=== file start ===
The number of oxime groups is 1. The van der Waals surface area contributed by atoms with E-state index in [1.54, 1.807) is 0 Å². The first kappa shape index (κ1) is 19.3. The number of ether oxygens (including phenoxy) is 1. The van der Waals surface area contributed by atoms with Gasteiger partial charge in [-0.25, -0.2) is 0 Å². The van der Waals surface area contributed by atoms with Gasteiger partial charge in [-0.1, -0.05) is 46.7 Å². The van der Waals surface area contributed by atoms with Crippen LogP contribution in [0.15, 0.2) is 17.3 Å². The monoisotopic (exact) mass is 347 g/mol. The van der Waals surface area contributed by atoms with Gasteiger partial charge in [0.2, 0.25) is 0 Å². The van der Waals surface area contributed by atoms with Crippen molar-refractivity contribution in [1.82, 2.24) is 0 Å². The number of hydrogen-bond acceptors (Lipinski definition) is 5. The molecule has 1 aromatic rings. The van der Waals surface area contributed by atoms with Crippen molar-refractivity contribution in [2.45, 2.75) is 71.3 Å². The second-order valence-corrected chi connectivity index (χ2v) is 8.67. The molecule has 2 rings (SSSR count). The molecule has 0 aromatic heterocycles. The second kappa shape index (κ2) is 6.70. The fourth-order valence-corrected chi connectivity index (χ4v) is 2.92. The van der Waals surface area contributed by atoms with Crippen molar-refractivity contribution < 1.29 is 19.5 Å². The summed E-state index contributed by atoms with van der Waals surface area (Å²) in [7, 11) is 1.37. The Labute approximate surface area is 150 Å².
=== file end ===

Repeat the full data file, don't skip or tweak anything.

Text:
The number of oxime groups is 1. The van der Waals surface area contributed by atoms with E-state index in [1.54, 1.807) is 0 Å². The first kappa shape index (κ1) is 19.3. The number of ether oxygens (including phenoxy) is 1. The van der Waals surface area contributed by atoms with Gasteiger partial charge in [-0.25, -0.2) is 0 Å². The van der Waals surface area contributed by atoms with Gasteiger partial charge in [-0.1, -0.05) is 46.7 Å². The van der Waals surface area contributed by atoms with Crippen LogP contribution in [0.15, 0.2) is 17.3 Å². The monoisotopic (exact) mass is 347 g/mol. The van der Waals surface area contributed by atoms with Gasteiger partial charge in [0.2, 0.25) is 0 Å². The van der Waals surface area contributed by atoms with Crippen molar-refractivity contribution in [1.82, 2.24) is 0 Å². The number of hydrogen-bond acceptors (Lipinski definition) is 5. The molecule has 1 aromatic rings. The van der Waals surface area contributed by atoms with Crippen molar-refractivity contribution in [2.45, 2.75) is 71.3 Å². The second-order valence-corrected chi connectivity index (χ2v) is 8.67. The molecule has 2 rings (SSSR count). The molecule has 0 aromatic heterocycles. The second kappa shape index (κ2) is 6.70. The fourth-order valence-corrected chi connectivity index (χ4v) is 2.92. The van der Waals surface area contributed by atoms with Crippen molar-refractivity contribution < 1.29 is 19.5 Å². The summed E-state index contributed by atoms with van der Waals surface area (Å²) in [7, 11) is 1.37. The Labute approximate surface area is 150 Å².